We left early with a small group of well wishers sending us off! Reta and I with our fully loaded Selfies took to the river. Two capable women excited to be leaving the "real world" heading off into the wilderness.
Today felt like the trip was truly beginning, as now we were self sufficient for the next four days. The hardest part of planning a trip is guessing river flows and speed in which you'll be able to travel. Initially, I booked Athabasca Island through Parks Canada. A river access only site which is a great trip for a weekend adventurer.
Lunch time stop at Athabasca Island.
Since we hit this spot so early in the day we continued on our way confident we could make it to Brule Tunnels for evening. I will forever be grateful that the weather gods were on our side and we had a downwind for Jasper Lake. Reta and I made good time and "poled" our way across the shallow water in this flood plain. It was so shallow in some sections only 8 inches our our blade would go in the water.
Big shallow water and big mountains along Jasper Lake!
Finally exiting the lake we headed into more braided sections of the river, as we rounded a bend later in the day we hit an unbelievable head wind that stopped us in our tracks. We decided that already being tired and trying to fight a strong wind could spell trouble for both of us. We mitigated the risk presented by hunkering down for the night at possibly one of the most stunning camps of the trip.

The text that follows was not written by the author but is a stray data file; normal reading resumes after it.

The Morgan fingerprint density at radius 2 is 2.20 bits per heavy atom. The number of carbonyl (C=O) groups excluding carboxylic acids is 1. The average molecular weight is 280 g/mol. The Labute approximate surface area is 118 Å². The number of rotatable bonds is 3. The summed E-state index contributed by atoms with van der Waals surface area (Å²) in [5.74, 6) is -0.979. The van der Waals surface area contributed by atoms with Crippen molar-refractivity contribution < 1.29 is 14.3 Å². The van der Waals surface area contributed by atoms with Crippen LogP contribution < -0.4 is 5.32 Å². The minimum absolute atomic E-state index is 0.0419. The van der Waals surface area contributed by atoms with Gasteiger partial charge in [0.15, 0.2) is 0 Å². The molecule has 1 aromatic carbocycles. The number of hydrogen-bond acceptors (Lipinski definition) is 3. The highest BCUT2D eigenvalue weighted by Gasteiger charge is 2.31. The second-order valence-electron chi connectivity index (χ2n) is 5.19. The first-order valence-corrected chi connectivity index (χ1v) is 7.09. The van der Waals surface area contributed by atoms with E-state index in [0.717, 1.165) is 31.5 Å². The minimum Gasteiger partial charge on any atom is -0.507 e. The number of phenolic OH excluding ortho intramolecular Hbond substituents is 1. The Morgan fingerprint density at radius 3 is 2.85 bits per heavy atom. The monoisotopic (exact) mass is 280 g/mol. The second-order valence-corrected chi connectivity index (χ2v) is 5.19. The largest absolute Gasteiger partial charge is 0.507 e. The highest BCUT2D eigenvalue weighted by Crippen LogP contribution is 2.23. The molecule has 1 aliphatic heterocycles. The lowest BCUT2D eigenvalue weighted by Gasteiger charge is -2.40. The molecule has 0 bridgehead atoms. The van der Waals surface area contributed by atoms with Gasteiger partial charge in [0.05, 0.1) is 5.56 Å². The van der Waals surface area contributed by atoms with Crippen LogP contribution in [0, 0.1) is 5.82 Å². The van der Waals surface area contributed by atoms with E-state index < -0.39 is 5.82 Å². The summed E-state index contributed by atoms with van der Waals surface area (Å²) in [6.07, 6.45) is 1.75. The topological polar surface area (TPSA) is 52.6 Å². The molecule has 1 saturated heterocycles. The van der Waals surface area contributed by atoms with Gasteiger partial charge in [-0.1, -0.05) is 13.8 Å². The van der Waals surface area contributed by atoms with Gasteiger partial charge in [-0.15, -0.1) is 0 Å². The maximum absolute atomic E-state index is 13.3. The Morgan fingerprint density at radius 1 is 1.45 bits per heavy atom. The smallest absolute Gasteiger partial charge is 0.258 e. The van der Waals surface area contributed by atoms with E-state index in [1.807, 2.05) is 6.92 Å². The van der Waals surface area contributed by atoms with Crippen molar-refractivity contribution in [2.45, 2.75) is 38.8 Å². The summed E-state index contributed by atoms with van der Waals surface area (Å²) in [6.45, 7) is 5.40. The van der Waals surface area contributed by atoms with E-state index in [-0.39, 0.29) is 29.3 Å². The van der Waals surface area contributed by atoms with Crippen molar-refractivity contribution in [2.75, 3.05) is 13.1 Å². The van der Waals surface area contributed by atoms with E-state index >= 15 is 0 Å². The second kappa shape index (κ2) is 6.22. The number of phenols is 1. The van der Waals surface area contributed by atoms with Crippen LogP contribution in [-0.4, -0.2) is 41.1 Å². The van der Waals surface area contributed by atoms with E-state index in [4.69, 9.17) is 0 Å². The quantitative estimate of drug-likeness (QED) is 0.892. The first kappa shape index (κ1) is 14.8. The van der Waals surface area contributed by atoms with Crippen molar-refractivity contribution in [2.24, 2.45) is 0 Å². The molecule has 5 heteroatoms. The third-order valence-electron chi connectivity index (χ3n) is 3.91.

A quiet off shoot of the river that flowed around this small island. With no rain in the forecast we felt safe camping here for the night. Following the no trace camping rules we left it as we found it, no one would know we even slept here.
Reta being exhausted from Kanfest planning, had a big power nap in the afternoon. I was able to start my book from my dear friend Crystal by Ernest Hemmingway: The Old Man And The Sea. It was definitely fitting for the journey I was embarking on. A lazy evening of eating and resting culminated with a bedtime of 7:30 pm.
The irony of having extended daylight in Alberta summers meant I never saw the sunset once on this trip. Exhaustion puts you to bed early; however I was able to enjoy the sunrises most days.
This day of paddling put us ahead of schedule by at least 20 km, which gives a person a buffer in case of inclement weather shutting us down for part or whole day. 46 km travelled today and 78 km total of the trip.
With the first real day jitters out of the way life was starting to settle into the beautiful rhythm of eat, paddle, sleep, repeat.
Continued on Day 3: Here!
Sending You Love N SUP,
Owner Paddle Athabasca
CANRVRSUP River 1 Instructor